Citing an assessment from the Office of the Director of National Security (ODNI), law professor Jamil Jaffer said an estimated 229 of the 729 detainees released have been confirmed or suspected of reengaging in terrorist activities. Five people who were released also hold high positions in the Taliban government, according to Graham.
Jaffer, the founder of the National Security Institute, said the fact that many of the detainees were captured on the battlefield complicates efforts to try them in the U.S. federal court system.
“A lot of evidence was gathered on [the] battlefield—there was no chain of custody,” he said.
The Heritage Foundation senior legal fellow Charles Stimson agreed with Jaffer about the lack of wisdom in releasing Gitmo prisoners.
“By resupplying them with their own fighters, it makes the war worse,” Stimson said.
But Durbin disagreed with the claim that roughly one-third of the people released from Gitmo are recidivists. He said the ODNI’s assessment often relied on single sources and hearsay and that it designated someone as a confirmed recidivist even if intelligence analysts were only partially certain of that fact.
“The DNI assesses that only 5 percent of detainees transferred since 2009 have been confirmed to reengage in terrorist activities. That’s 10 persons total, two of whom are now deceased. So the number’s five percent, not 30 percent,” Durbin said. “But even that number’s misleading, because it only takes a 30 percent likelihood that a detainee subsequently engaged in terrorist activity to count them as confirmed.”
Durbin noted that most of the recidivists were released by the Bush administration before security processes were enacted to review detainee cases.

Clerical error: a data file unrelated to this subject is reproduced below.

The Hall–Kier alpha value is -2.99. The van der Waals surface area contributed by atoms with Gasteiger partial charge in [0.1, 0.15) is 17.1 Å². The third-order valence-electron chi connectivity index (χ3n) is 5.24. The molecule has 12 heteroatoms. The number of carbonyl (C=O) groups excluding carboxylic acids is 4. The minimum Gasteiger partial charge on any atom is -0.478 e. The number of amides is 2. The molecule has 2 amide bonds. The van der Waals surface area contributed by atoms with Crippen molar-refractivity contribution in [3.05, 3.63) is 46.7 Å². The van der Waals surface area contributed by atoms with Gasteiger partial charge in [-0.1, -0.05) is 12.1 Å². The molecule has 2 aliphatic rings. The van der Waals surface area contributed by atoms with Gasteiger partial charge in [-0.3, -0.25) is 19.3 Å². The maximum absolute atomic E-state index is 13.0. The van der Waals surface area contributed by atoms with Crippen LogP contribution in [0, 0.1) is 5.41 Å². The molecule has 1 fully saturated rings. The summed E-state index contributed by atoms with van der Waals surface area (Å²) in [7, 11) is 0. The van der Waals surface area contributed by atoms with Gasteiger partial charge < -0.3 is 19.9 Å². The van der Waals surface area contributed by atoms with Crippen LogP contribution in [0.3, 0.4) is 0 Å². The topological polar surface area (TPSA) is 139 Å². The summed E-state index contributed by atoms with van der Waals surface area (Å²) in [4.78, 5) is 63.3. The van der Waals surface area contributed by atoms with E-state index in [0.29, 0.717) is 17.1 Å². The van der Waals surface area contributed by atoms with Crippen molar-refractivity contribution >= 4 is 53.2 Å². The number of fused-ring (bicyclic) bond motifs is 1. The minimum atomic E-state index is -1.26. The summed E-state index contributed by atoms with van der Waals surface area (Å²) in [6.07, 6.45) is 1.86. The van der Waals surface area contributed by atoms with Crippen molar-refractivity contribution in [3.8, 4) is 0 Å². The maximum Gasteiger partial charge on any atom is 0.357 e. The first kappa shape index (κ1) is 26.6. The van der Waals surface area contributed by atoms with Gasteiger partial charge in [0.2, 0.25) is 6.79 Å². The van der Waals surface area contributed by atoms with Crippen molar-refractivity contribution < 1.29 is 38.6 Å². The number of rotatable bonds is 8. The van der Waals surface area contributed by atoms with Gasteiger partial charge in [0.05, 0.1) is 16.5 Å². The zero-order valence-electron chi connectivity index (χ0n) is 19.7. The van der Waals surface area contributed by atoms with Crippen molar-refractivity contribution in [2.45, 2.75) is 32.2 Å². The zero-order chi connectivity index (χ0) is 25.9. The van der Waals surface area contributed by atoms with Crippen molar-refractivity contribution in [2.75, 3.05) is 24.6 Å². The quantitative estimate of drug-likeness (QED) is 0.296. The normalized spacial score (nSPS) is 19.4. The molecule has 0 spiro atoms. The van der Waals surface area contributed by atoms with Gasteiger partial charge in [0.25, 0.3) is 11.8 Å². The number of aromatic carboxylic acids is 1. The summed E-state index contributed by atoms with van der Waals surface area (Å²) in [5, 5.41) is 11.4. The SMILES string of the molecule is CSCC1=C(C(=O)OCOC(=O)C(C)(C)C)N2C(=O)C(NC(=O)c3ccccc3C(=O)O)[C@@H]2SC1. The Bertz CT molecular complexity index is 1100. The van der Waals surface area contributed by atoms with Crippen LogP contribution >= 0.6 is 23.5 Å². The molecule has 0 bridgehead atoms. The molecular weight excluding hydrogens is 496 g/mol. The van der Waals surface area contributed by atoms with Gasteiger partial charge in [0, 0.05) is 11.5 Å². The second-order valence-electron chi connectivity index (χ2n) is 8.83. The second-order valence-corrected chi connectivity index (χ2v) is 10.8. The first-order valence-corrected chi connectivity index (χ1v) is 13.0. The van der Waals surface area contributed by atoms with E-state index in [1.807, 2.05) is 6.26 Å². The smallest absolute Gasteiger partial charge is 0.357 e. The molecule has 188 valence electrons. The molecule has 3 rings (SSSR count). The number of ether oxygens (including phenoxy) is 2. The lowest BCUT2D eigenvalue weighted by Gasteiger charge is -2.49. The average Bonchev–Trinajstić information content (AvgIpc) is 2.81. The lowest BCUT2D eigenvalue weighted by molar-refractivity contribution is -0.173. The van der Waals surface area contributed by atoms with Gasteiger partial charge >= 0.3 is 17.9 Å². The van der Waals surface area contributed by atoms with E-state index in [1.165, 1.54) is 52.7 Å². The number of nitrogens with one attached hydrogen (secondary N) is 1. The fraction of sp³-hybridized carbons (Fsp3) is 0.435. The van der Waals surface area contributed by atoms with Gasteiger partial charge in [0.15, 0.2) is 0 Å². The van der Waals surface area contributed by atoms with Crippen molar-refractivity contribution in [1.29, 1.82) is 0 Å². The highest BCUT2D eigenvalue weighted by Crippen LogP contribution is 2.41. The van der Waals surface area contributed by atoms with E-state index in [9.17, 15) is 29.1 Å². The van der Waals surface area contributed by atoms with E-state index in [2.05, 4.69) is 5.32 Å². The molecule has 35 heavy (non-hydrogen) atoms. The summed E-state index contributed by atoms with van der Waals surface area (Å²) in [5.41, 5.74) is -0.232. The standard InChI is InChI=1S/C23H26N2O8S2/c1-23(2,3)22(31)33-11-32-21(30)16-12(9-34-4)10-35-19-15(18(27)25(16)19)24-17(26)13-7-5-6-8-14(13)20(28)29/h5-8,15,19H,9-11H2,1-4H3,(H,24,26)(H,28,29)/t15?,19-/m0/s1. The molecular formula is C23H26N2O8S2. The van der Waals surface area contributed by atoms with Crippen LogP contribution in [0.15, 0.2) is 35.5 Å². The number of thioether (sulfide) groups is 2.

“According to the ODNI, 125 detainees have been confirmed with re-engaging in terrorist activities,” he said. “But the vast majority of those—115 of 125—were transferred during the Bush administration before today’s processes were put in place.”
As for a way forward, some witnesses suggested that plea deals be reached between the prosecution and defense attorneys.
“The government should prioritize negotiated resolutions of the remaining military commission’s cases, rather than keep up the pretense of pursuing resolutions through contested trials,” attorney Katya Jestin said.
That’s what happened with Jestin’s client, Majid Khan, who was sentenced to 26 years imprisonment in October after reaching a pretrial agreement that could see him released as early as February. Khan earlier pleaded guilty to war crimes charges that included conspiracy and murder for his involvement in al-Qaida plots such as the deadly bombing of the J.W. Marriott hotel in Jakarta, Indonesia, in August 2003.
Khan had wanted to call witnesses regarding his torture and abuse by U.S. personnel as mitigation evidence at his sentencing, but his attorneys struck a deal to reduce his maximum sentence in lieu of calling those witnesses.
“Majid’s case demonstrates that such resolutions are possible,” Jestin said. “Negotiated resolutions would have to be knowing and voluntary, of course, and the details of negotiated resolutions would have to be worked out on a case-by-case basis, including concerning issues such as where and for how long defendants might serve their sentences.”
Baker said the plea deals won’t necessarily achieve justice for the terrorists or their victims—the time for that has long passed, he said—but they’ll allow the United States to close Gitmo and the related dark chapter in the country’s history.
Otherwise, most of the Gitmo cases will likely last another 15 to 20 years, or even longer when accounting for the appellate process, he said.